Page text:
In 1895 Acton was appointed professor of modern history at Cambridge and in the following years planned the Cambridge Modern History, of which only the first volume appeared before his death. Acton never completed a book. Rather, his influence was felt through his lectures, his writings for periodicals, and his personal contacts with the leading historians of his time. Many articles, essays, and lectures were brought together after his death in Lectures on Modern History (1906), History of Freedom (1907), and Historical Essays and Studies (1907). Some of these were reprinted in Essays on Freedom and Power (1948) and Essays on Church and State (1952). His impressive personal library, consisting of more than 59,000 volumes, was bought by Andrew Carnegie after his death and donated to Cambridge.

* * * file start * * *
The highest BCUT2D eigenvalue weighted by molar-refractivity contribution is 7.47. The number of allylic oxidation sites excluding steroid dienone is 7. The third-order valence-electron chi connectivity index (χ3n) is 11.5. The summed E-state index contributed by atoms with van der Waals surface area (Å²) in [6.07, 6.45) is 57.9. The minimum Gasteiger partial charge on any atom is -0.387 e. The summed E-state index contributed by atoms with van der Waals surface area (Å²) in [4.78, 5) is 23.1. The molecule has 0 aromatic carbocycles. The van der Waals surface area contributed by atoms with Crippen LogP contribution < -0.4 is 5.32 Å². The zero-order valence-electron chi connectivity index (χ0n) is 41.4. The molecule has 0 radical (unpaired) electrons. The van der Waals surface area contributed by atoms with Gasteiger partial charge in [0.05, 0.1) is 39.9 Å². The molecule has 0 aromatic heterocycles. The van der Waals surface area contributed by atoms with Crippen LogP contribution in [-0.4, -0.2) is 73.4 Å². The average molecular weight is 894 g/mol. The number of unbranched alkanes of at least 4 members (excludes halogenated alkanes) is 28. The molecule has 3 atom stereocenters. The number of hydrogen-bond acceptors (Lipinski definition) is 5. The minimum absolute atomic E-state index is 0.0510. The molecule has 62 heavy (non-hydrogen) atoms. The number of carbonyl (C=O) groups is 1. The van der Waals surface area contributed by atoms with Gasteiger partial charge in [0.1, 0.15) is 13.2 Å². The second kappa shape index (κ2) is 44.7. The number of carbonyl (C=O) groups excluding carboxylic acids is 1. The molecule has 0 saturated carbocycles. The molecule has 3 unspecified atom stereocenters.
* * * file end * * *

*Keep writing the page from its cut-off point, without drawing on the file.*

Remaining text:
See his correspondence with Richard Simpson, ed. by J. L. Altholz (2 vol., 1970-73); biographies by H. Tulloch (1989) and R. Hill (2000).
The people of this name include:
Acton's political trajectory.(The Political Thought of Lord Acton: The English Catholics in the Nineteenth Century)(Book Review)
Jun 22, 2004; The Political Thought of Lord Acton: The English Catholics in the Nineteenth Century, by Rocco Pezzimenti, Leominster,...